Posted in Drink, Food & Drink, Luxury, tagged comedy, funny, humor, Luxury, stuff rich people like, stuff rich people love, Travel, wealth, wine on January 8, 2012|
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#91 - Fine Wine
Price: French Lessons
One of life’s great joys when you are “comfortable” is being able to distinguish upon which side of the hill grapes were grown, weather patterns that summer and on which day they were picked by delicately inhaling. Bonus points to those who can name a delightful boulangerie, a five-star hotel and a helipad within a five mile radius of the vineyard. Few topics can enthrall the wealthy the way that debating the finer points of a vintage Chateau Lafite can but be warned, there’s hardly any point to speaking about a bottle corked more recently than the Reagan administration.
Taking a stroll through your local gas bar could lead you to believe that all good wines come in a box or have catchy names like Night Raider, Fat Bastard or Naked Grape. You would be mistaken. Take a gander through the cellar of a connoisseur and you will discover that wines have unpronounceable names from places you’ve never traveled. This is all part of the charm of a great wine, the more obscure it is the more valuable it becomes to the truly rich. Wine is a game of one-upmanship where exclusivity and rarity are as important as an iron-clad prenup and a divorce lawyer with blood-drenched fangs. Naturally, one never admits to buying a bottle but refers to the cases secured at their favorite auction house.
Of course, the challenge as always, is to use your cursory knowledge as the bridge to gaining acceptance by the upper crust. While you would think that fitting in with a group of people that drink all evening would be a simple task, recall that like a first wife, one always spits and never swallows at a tasting so you will not be able to use inebriated-induced charm to win over your tannin swilling compatriots. As gaining superior vineyard knowledge requires time, money, patience and the equivalent of a PhD in meteorology, one must turn to collecting and innuendo to make nice. My best advice is to speak as though drinking your wine is beneath you and you are sure to turn heads. Remain vague and imply that it is crass to discuss the contents of your cellar. Furthermore, refer to cellars that you keep in various countries. Seek to illuminate your flock of oenophiles by imparting upon them the famous words of Lawrence Jamieson, that you collect wine to ensure it is properly cared for but that it is too valuable to drink and too dear to sell. While deep knowledge of tasting notes is impressive, your mystery and aloofness could make you the most sought after vintage in the manor.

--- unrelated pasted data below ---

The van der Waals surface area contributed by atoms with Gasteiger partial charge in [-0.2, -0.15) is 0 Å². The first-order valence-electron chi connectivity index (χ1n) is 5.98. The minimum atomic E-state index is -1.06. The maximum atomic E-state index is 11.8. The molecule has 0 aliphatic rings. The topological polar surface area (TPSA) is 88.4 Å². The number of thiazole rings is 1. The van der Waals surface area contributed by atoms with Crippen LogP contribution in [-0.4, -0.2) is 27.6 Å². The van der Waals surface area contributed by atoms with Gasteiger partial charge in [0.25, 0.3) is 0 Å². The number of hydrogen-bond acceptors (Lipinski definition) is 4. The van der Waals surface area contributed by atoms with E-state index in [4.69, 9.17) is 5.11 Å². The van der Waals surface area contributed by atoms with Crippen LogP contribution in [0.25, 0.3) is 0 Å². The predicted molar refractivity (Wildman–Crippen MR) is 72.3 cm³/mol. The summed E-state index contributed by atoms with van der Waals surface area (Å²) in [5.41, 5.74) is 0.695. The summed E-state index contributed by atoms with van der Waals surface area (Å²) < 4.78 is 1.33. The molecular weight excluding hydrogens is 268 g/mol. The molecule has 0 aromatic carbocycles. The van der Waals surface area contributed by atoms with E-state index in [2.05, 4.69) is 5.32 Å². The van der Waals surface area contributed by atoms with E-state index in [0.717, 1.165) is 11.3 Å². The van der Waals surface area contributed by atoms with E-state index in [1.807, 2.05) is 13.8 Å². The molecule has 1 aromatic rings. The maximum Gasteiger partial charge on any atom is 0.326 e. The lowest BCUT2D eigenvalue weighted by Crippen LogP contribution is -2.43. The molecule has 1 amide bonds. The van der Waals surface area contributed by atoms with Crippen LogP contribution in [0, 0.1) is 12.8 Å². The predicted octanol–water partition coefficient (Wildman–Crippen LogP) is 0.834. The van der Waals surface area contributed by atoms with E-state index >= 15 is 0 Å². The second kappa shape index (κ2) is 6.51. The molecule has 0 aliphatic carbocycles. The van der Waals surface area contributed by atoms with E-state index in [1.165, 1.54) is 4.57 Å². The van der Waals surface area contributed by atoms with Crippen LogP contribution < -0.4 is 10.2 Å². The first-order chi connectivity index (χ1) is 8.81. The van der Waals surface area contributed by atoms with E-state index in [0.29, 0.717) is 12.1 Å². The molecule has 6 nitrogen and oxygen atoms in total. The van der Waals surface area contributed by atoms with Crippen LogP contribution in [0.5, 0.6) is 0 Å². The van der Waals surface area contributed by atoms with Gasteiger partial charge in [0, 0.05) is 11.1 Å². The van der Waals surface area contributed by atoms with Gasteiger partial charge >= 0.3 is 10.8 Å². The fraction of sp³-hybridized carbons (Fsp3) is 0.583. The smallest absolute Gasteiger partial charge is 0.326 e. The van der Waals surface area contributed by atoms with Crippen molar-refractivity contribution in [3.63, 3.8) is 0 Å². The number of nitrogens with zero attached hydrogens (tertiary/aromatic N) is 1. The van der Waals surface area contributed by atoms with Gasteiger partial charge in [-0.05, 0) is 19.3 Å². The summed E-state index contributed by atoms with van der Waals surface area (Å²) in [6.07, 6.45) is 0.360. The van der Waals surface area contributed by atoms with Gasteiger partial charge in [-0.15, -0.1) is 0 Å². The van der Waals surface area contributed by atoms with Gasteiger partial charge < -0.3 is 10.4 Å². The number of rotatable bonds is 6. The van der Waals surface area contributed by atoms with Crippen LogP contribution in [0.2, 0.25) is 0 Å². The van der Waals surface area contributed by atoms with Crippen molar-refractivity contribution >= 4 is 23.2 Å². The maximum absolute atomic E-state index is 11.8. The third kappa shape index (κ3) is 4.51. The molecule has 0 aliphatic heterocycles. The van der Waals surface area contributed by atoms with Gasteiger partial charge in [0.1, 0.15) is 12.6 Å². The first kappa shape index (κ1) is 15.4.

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#67 - Honorary Degrees
Honorary degrees are the academic equivalent of a blowjob after an expensive meal. In exchange for the celebrity and notoriety that a public visit brings to a university campus, the Dean will present framed parchment to the wealthy guest which is certainly more appropriate than dropping to their knees out of gratitude for the visit and the national media attention it brings. For the rich, honorary degrees represent bragging rights and provide the opportunity to showcase how far up the social ladder they have climbed.
Just as there is status and hierarchy associated with one’s alma mater, there is a pecking order among universities and their faculties which the wealthy instinctively know. This means that receiving an honorary doctorate in literature from Montana State University is a little like receiving the award for Miss Congeniality at the State Fair and doesn’t carry the same weight as an honorary doctorate of astrophysics from MIT. All the same, there are two schools of thought among the wealthy when amassing honorary accolades; accept only high quality, Ivy League honors or become an unapologetic degree whore. Naturally, if they are able to combine the two, they will have achieved the equivalent of walking on the moon.
Keep in mind, these pseudo-academic plaudits are an outstanding cornerstone for developing a relationship with the rich. Remember, rich people like to be doted upon so take advantage of their vanity. Compile a list of notable honorary recipients from impressive institutions then parlay this knowledge into a compliment regardless of how transparent your attempts at flattery are. For example, mention that Nelson Mandela, Al Gore and Quincy Jones have received honorary degrees so your rich friend is in good company. They will burst with pride at the comparisons and will be happy to engage in conversation. Importantly, do not under any circumstances ask about the size of donation they may have provided because despite the motto at Victoria University of Wellington, Sapientia magis auro desideranda, when it comes to honorary degrees, gold is actually preferable to wisdom!
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